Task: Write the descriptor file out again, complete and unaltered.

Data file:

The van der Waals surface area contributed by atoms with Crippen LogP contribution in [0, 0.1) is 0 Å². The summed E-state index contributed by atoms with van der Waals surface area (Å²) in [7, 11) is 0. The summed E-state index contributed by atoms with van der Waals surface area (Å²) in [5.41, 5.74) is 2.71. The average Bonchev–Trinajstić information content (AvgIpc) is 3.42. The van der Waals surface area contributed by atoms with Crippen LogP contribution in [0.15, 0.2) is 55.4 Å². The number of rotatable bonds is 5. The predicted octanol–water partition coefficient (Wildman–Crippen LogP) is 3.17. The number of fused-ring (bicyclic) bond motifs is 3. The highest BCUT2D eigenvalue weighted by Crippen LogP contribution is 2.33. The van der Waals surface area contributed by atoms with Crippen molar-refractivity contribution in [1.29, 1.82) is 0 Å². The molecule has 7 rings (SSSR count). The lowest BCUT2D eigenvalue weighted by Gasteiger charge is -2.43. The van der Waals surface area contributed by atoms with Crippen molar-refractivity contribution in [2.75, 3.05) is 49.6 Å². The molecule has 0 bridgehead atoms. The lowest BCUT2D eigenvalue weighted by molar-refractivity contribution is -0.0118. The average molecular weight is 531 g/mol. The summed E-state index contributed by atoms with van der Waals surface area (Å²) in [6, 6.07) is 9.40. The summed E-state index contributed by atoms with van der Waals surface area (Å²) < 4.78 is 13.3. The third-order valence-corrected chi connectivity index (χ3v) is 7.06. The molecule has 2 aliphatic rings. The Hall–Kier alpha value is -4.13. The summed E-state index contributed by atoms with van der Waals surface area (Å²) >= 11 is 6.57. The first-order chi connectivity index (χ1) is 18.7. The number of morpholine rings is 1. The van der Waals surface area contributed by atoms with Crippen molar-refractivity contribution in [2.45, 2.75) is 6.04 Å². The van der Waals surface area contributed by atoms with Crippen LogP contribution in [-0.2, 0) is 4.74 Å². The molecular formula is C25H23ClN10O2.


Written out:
The van der Waals surface area contributed by atoms with Crippen LogP contribution in [0, 0.1) is 0 Å². The summed E-state index contributed by atoms with van der Waals surface area (Å²) in [7, 11) is 0. The summed E-state index contributed by atoms with van der Waals surface area (Å²) in [5.41, 5.74) is 2.71. The average Bonchev–Trinajstić information content (AvgIpc) is 3.42. The van der Waals surface area contributed by atoms with Crippen LogP contribution in [0.15, 0.2) is 55.4 Å². The number of rotatable bonds is 5. The predicted octanol–water partition coefficient (Wildman–Crippen LogP) is 3.17. The number of fused-ring (bicyclic) bond motifs is 3. The highest BCUT2D eigenvalue weighted by Crippen LogP contribution is 2.33. The van der Waals surface area contributed by atoms with Crippen molar-refractivity contribution in [1.29, 1.82) is 0 Å². The molecule has 7 rings (SSSR count). The lowest BCUT2D eigenvalue weighted by Gasteiger charge is -2.43. The van der Waals surface area contributed by atoms with Crippen molar-refractivity contribution in [2.75, 3.05) is 49.6 Å². The molecule has 0 bridgehead atoms. The lowest BCUT2D eigenvalue weighted by molar-refractivity contribution is -0.0118. The average molecular weight is 531 g/mol. The summed E-state index contributed by atoms with van der Waals surface area (Å²) in [6, 6.07) is 9.40. The summed E-state index contributed by atoms with van der Waals surface area (Å²) < 4.78 is 13.3. The third-order valence-corrected chi connectivity index (χ3v) is 7.06. The molecule has 2 aliphatic rings. The Hall–Kier alpha value is -4.13. The summed E-state index contributed by atoms with van der Waals surface area (Å²) >= 11 is 6.57. The first-order chi connectivity index (χ1) is 18.7. The number of morpholine rings is 1. The van der Waals surface area contributed by atoms with Crippen molar-refractivity contribution in [2.45, 2.75) is 6.04 Å². The van der Waals surface area contributed by atoms with Crippen LogP contribution in [-0.2, 0) is 4.74 Å². The molecular formula is C25H23ClN10O2.